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Chesapeake Members Teach Families Yummy Ways to Eat Like a “Super Kid”
Story by Tracie Frederick
Kids and their parents learn to make their own chips at Middletown Valley’s “Eat Like a ‘Super Kid’” cooking fair.
How do you get kids to eat healthfully? Feed them cupcakes, s’mores, pizza, chips and smoothies, of course! Those were just some of the foods 27 kids between the ages of 3 and 12 ate and prepared Sunday afternoon at Chesapeake Conference’s Middletown Valley church in Jefferson, Md. The church hosted a two-hour cooking fair called “Eat Like a ‘Super’ Kid” that gave families fun activities and healthy but yummy options for eating and living.
At the end of the afternoon, parents and kids alike were pumped up from the experience. “This was awesome! I have always prided myself in that my daughter has never eaten fast food, but I never knew there were so many vegetarian options. We will definitely be using these recipes. I mean, really, who could ever tell those cupcakes were vegan!” said Susan Robertson, who owns a gym in Frederick, Md.
“Mom, when we go camping now instead of making regular s’mores, we can make healthy s’mores with fruit? They were delicious,” said Robertson’s 8-year-old daughter, Dee.
The fair attracted a total of 60 people, a majority of whom were from the community and other local churches. Attendees learned not just how delicious healthy eating can be, but also that it can be fun to play with their food!
Yvonne Rozman, the church’s Personal Ministries leader, explained, “The fair was separated by different stations: For the ‘Power Up Breakfast,’ the kids got to try a carob breakfast smoothie which had frozen bananas, raw honey, almond milk, almond butter and carob powder; Most kids said it tasted like a peanut butter cup shake. At the ‘Juice Up With Aqua Power’ station, the kids got to enjoy water with ice cubes that had frozen berries in them, and learned about the importance of drinking water. At the ‘Beat Snack Attacks’ station, kids got to create healthy snacks by cutting out different shapes out of organic corn tortillas, misting them with olive oil and seasoning them, then baking them at 400 degrees for four minutes, creating their own corn chips. They also created fruit s’mores using whole wheat graham crackers, yogurt or cream cheese (we had dairy and non-dairy options) and topping with their favorite fruit.”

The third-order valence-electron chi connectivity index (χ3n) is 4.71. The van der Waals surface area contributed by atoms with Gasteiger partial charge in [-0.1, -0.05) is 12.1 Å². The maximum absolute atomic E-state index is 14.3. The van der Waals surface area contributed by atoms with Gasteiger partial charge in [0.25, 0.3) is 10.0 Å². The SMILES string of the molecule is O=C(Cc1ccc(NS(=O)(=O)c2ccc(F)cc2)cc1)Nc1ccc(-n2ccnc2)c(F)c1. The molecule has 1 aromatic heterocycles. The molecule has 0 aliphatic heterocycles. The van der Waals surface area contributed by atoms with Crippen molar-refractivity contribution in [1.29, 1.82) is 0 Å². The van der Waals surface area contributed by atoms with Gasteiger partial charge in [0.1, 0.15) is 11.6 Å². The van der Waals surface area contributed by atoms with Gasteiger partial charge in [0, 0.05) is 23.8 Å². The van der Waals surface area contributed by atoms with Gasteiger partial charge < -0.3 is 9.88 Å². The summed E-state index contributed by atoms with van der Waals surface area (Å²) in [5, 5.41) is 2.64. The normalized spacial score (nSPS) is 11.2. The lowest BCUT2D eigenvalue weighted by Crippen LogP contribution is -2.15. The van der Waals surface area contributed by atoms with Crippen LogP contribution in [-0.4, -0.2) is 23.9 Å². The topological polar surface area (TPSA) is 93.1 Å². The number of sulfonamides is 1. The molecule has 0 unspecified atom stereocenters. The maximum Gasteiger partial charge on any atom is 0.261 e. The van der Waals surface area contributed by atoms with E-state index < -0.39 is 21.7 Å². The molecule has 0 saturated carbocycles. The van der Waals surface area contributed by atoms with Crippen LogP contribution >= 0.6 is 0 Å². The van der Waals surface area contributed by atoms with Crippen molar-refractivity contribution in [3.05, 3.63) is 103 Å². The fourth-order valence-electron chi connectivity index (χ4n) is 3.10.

The event was two-fold. While the primary focus was on food, they also mixed it up with an exercise station. At the “Move Like a Superhero” station, church members and staff from a local gym conducted 30-minute classes for each group of 10 children, that included aerobic exercise and an introduction to gymnastics. Each station incorporated a Bible verse/Bible principle about physical and spiritual health.
Why have an event like this? Angela Ball, the church’s Health Ministries leader and coordinator of this event, said, “As [Seventh-day] Adventists, we are interested in the body and spirit of our church family and those in the community. This is a way to reach people for Christ by showing that we care for their health, and especially the health of their children.”
Rozman agreed, “Outreach through the health message is one of the most non-threatening ways to reach and get people to fellowship within the church without needing to attend a worship service per se. Who doesn’t want better health? We all want to be healthier personally and for our families. Events like this help us to build relationships and share the gospel through the health message that God has entrusted us with.”
Since 2011 the Middletown Valley church has held health programs and invited the community. The programs have included exercise classes and cooking classes focused on easy breakfast ideas and Asian and holiday cooking. The result is “we have made wonderful community friends through this health series,” Ball said.
One bonus of the children’s cooking fair was that church members got to invite local children to their August 1-3 Vacation Bible School. The attendees also got information from certified health professionals such as Ann Rivard and Ball who are nurses and Celinda Bauer, the church’s head deaconess, a dietician and teacher at nearby Highland View Academy in Hagerstown.
Rozman has one final tip to share: “If the kids participate, they will buy into it, if they are helping to prepare some of the food, so cook with your kids!”
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Kids and their parents listen closely as a Middletown Valley member teaches them how to make a smoothie that tastes like peanut butter chocolate.
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